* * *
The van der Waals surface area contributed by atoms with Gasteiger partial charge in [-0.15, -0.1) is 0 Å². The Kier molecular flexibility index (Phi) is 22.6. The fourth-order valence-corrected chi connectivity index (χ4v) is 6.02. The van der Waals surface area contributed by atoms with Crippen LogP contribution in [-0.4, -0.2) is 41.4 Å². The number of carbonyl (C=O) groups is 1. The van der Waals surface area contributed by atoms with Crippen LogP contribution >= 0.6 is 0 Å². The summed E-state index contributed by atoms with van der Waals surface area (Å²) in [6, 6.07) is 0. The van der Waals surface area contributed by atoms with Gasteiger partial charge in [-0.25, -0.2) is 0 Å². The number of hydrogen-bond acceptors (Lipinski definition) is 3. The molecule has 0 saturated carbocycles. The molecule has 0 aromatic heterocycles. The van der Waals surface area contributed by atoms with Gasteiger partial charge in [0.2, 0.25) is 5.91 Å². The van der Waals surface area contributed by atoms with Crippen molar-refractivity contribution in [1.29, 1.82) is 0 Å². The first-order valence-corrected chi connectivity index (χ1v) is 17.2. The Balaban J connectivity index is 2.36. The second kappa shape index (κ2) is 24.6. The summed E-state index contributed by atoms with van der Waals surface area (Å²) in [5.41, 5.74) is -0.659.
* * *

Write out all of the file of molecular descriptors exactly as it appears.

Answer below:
The van der Waals surface area contributed by atoms with Gasteiger partial charge in [-0.15, -0.1) is 0 Å². The Kier molecular flexibility index (Phi) is 22.6. The fourth-order valence-corrected chi connectivity index (χ4v) is 6.02. The van der Waals surface area contributed by atoms with Crippen LogP contribution in [-0.4, -0.2) is 41.4 Å². The number of carbonyl (C=O) groups is 1. The van der Waals surface area contributed by atoms with Crippen LogP contribution >= 0.6 is 0 Å². The summed E-state index contributed by atoms with van der Waals surface area (Å²) in [6, 6.07) is 0. The van der Waals surface area contributed by atoms with Gasteiger partial charge in [-0.25, -0.2) is 0 Å². The number of hydrogen-bond acceptors (Lipinski definition) is 3. The molecule has 0 saturated carbocycles. The molecule has 0 aromatic heterocycles. The van der Waals surface area contributed by atoms with Gasteiger partial charge in [0.2, 0.25) is 5.91 Å². The van der Waals surface area contributed by atoms with Crippen molar-refractivity contribution in [1.29, 1.82) is 0 Å². The first-order valence-corrected chi connectivity index (χ1v) is 17.2. The Balaban J connectivity index is 2.36. The second kappa shape index (κ2) is 24.6. The summed E-state index contributed by atoms with van der Waals surface area (Å²) in [5.41, 5.74) is -0.659.